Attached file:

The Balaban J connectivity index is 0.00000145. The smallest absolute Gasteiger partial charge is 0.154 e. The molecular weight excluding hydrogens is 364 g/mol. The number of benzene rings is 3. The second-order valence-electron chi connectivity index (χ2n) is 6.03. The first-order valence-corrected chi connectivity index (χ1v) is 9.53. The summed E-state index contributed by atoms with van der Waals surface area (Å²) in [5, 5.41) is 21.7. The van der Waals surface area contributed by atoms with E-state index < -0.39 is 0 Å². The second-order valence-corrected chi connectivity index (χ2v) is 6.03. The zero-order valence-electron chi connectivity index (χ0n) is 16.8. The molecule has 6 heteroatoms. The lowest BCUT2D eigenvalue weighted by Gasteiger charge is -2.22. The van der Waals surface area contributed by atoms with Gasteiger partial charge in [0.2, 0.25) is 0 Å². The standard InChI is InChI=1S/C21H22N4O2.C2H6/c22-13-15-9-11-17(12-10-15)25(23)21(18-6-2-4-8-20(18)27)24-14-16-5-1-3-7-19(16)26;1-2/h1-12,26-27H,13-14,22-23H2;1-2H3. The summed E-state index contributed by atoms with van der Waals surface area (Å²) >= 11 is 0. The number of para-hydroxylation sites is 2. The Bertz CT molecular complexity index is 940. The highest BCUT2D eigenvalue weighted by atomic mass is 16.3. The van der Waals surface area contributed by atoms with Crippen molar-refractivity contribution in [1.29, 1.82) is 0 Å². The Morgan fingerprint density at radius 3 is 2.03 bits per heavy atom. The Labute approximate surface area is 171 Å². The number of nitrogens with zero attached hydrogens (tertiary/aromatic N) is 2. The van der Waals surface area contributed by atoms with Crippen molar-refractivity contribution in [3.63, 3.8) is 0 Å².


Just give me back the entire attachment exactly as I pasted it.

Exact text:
The Balaban J connectivity index is 0.00000145. The smallest absolute Gasteiger partial charge is 0.154 e. The molecular weight excluding hydrogens is 364 g/mol. The number of benzene rings is 3. The second-order valence-electron chi connectivity index (χ2n) is 6.03. The first-order valence-corrected chi connectivity index (χ1v) is 9.53. The summed E-state index contributed by atoms with van der Waals surface area (Å²) in [5, 5.41) is 21.7. The van der Waals surface area contributed by atoms with E-state index < -0.39 is 0 Å². The second-order valence-corrected chi connectivity index (χ2v) is 6.03. The zero-order valence-electron chi connectivity index (χ0n) is 16.8. The molecule has 6 heteroatoms. The lowest BCUT2D eigenvalue weighted by Gasteiger charge is -2.22. The van der Waals surface area contributed by atoms with Gasteiger partial charge in [0.2, 0.25) is 0 Å². The standard InChI is InChI=1S/C21H22N4O2.C2H6/c22-13-15-9-11-17(12-10-15)25(23)21(18-6-2-4-8-20(18)27)24-14-16-5-1-3-7-19(16)26;1-2/h1-12,26-27H,13-14,22-23H2;1-2H3. The summed E-state index contributed by atoms with van der Waals surface area (Å²) >= 11 is 0. The number of para-hydroxylation sites is 2. The Bertz CT molecular complexity index is 940. The highest BCUT2D eigenvalue weighted by atomic mass is 16.3. The van der Waals surface area contributed by atoms with Crippen molar-refractivity contribution in [1.29, 1.82) is 0 Å². The Morgan fingerprint density at radius 3 is 2.03 bits per heavy atom. The Labute approximate surface area is 171 Å². The number of nitrogens with zero attached hydrogens (tertiary/aromatic N) is 2. The van der Waals surface area contributed by atoms with Crippen molar-refractivity contribution in [3.63, 3.8) is 0 Å².